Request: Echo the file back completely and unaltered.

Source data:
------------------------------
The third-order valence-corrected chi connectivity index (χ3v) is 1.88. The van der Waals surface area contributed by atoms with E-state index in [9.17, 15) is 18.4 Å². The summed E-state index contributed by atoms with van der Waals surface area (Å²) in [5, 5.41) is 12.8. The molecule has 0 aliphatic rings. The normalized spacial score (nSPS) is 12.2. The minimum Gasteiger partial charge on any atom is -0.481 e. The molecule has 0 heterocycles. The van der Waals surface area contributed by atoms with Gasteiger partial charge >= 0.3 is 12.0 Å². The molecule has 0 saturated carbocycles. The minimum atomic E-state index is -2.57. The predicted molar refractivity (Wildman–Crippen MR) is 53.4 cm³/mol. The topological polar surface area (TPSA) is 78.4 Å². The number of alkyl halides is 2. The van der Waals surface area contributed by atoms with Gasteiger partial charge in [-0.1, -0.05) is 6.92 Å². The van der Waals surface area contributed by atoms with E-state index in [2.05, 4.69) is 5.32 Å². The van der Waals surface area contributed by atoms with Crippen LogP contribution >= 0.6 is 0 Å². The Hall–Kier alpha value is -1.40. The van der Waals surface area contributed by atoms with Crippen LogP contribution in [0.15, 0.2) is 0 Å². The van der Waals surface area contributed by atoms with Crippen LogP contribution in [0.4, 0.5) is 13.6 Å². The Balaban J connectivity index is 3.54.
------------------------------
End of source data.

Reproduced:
The third-order valence-corrected chi connectivity index (χ3v) is 1.88. The van der Waals surface area contributed by atoms with E-state index in [9.17, 15) is 18.4 Å². The summed E-state index contributed by atoms with van der Waals surface area (Å²) in [5, 5.41) is 12.8. The molecule has 0 aliphatic rings. The normalized spacial score (nSPS) is 12.2. The minimum Gasteiger partial charge on any atom is -0.481 e. The molecule has 0 heterocycles. The van der Waals surface area contributed by atoms with Gasteiger partial charge >= 0.3 is 12.0 Å². The molecule has 0 saturated carbocycles. The minimum atomic E-state index is -2.57. The predicted molar refractivity (Wildman–Crippen MR) is 53.4 cm³/mol. The topological polar surface area (TPSA) is 78.4 Å². The number of alkyl halides is 2. The van der Waals surface area contributed by atoms with Gasteiger partial charge in [-0.1, -0.05) is 6.92 Å². The van der Waals surface area contributed by atoms with E-state index in [2.05, 4.69) is 5.32 Å². The van der Waals surface area contributed by atoms with Crippen LogP contribution >= 0.6 is 0 Å². The Hall–Kier alpha value is -1.40. The van der Waals surface area contributed by atoms with Crippen LogP contribution in [0.15, 0.2) is 0 Å². The van der Waals surface area contributed by atoms with Crippen LogP contribution in [0.4, 0.5) is 13.6 Å². The Balaban J connectivity index is 3.54.